Monday, July 12, 2010

Gravity, Two Times, Six Dimensions

For those interested in theories with two times, such as Itzhak Bars' S-theory, Waldron et al. have written an exciting new paper on a D=6 description of D=4 physics.

Gravity, Two Times, Tractors, Weyl Invariance and Six Dimensional Quantum Mechanics

Fefferman and Graham showed some time ago that four dimensional conformal geometries could be analyzed in terms of six dimensional, ambient, Riemannian geometries admitting a closed homothety. Recently it was shown how conformal geometry provides a description of physics manifestly invariant under local choices of unit systems. Strikingly, Einstein's equations are then equivalent to the existence of a parallel scale tractor (a six component vector subject to a certain first order covariant constancy condition at every point in four dimensional spacetime). These results suggest a six dimensional description of four dimensional physics, a viewpoint promulgated by the two times physics program of Bars. The Fefferman--Graham construction relies on a triplet of operators corresponding, respectively to a curved six dimensional light cone, the dilation generator and the Laplacian. These form an sp(2) algebra which Bars employs as a first class algebra of constraints in a six-dimensional gauge theory. In this article four dimensional gravity is recast in terms of six dimensional quantum mechanics by melding the two times and tractor approaches. This "parent" formulation of gravity is built from an infinite set of six dimensional fields. Successively integrating out these fields yields various novel descriptions of gravity including a new four dimensional one built from a scalar doublet, a tractor vector multiplet and a conformal class of metrics.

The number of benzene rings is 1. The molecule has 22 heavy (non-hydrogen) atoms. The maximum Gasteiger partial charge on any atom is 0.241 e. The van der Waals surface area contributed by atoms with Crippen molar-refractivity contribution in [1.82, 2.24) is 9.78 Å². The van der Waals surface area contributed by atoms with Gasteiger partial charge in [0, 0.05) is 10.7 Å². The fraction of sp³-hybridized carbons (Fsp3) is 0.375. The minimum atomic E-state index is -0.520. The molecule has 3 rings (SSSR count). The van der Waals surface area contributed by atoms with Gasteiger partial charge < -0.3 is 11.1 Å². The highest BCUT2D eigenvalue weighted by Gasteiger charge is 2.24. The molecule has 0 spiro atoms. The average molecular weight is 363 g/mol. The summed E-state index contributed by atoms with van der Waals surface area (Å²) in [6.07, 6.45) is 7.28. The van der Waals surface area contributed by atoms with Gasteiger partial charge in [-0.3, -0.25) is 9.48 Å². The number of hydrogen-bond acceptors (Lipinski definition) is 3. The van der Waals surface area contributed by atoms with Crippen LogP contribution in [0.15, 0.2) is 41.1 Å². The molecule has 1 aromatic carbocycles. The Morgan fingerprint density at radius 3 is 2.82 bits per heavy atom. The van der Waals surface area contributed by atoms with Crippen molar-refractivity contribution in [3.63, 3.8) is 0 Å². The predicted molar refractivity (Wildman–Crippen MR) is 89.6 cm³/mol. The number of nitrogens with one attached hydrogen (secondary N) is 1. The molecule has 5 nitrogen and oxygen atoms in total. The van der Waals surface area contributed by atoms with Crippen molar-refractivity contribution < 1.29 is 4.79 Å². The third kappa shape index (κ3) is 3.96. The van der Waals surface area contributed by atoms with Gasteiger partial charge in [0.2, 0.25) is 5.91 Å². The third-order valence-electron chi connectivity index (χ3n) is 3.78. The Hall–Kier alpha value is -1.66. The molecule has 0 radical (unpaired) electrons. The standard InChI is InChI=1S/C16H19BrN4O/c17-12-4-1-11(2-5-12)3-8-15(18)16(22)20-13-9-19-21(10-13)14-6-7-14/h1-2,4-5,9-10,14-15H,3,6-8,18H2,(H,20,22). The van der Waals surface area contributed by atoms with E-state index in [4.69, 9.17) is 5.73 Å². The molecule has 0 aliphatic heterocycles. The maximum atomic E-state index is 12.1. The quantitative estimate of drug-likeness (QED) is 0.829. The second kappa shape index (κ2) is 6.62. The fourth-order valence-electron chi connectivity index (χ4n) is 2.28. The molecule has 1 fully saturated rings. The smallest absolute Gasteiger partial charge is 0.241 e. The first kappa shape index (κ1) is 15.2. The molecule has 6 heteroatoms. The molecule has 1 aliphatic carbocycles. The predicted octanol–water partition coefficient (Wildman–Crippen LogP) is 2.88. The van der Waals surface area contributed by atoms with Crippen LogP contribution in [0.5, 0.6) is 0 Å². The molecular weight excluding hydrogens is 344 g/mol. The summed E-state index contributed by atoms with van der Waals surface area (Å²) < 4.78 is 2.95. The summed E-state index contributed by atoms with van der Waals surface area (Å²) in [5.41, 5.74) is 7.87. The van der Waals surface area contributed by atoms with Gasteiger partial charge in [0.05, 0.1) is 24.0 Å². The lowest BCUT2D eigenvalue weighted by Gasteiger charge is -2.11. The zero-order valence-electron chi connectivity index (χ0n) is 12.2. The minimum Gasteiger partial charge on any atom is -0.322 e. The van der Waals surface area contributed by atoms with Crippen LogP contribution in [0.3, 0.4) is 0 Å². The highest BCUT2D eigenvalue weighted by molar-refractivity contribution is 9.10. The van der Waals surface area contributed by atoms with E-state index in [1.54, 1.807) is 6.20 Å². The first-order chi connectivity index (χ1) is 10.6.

Lawrence B. Crowell said...

This is based on a post I sent to vixrablog.

A 12 dimensional theory with two times has some possibilities, but there are a number of hurdles which must be overcome. To see some of this it is necessary to look at string theory as it stands. Something occurred to me yesterday which I have been pondering for a while. Maybe Kneemo and Philip can shed some light on this. The relevant dimensions are 26, 16, 11, and 10. The ten dimensional supersymmetric theory is 10 dimensions, 9 space plus time, which defines the 10 dimensional Supersymmetric Yang Mills (SYM) theory. This theory is a nongravitational theory which describes open strings, and the reason for 10 dimensions is that the Virasoro algebra has an anomaly cancellation property in this number of dimensions. The theory is not entirely satisfactory, for it is not renormalizable outside of compactification. We jump to the other end of these number to 26, which is the dimensionality of the bosonic string, where again this cancels anomalies at this dimension. I will avoid discussing the matter of the mathematics here, for that would digress too far into Virasoro algebras. However, these are vital to understand much about string theory. The relationship between the 26 and 10 dimensions involves the number of supercharges (charges which define supersymmetric fields), which contains 8 charges plus their superpairs --- 16 in total. This involves an interesting relationship between Clifford algebras and the Cayley numbers 1, 2, 4, 8, whereby if you add two to these you get 3, 4, 6, and 10. For a Cayley number n the supersymmetric theory is an so(n+1,1) group action on the Cayley or Moufang plane (the subspace where Trace(V) = 0 and we can define a density matrix in quantum mechanics). Again there is some machinery here which I will avoid. The paper by Dray and Manogue breaks some of this mathematics out. The Freudenthal Triple System (FTS) defines a 3-cycle which constructs a 10 dimensional theory. So given the Cayley number n = 8 (for supercharges) the theory is a CL_{9,1} = R[16](+)R[16]. (here the term (+) means oplus.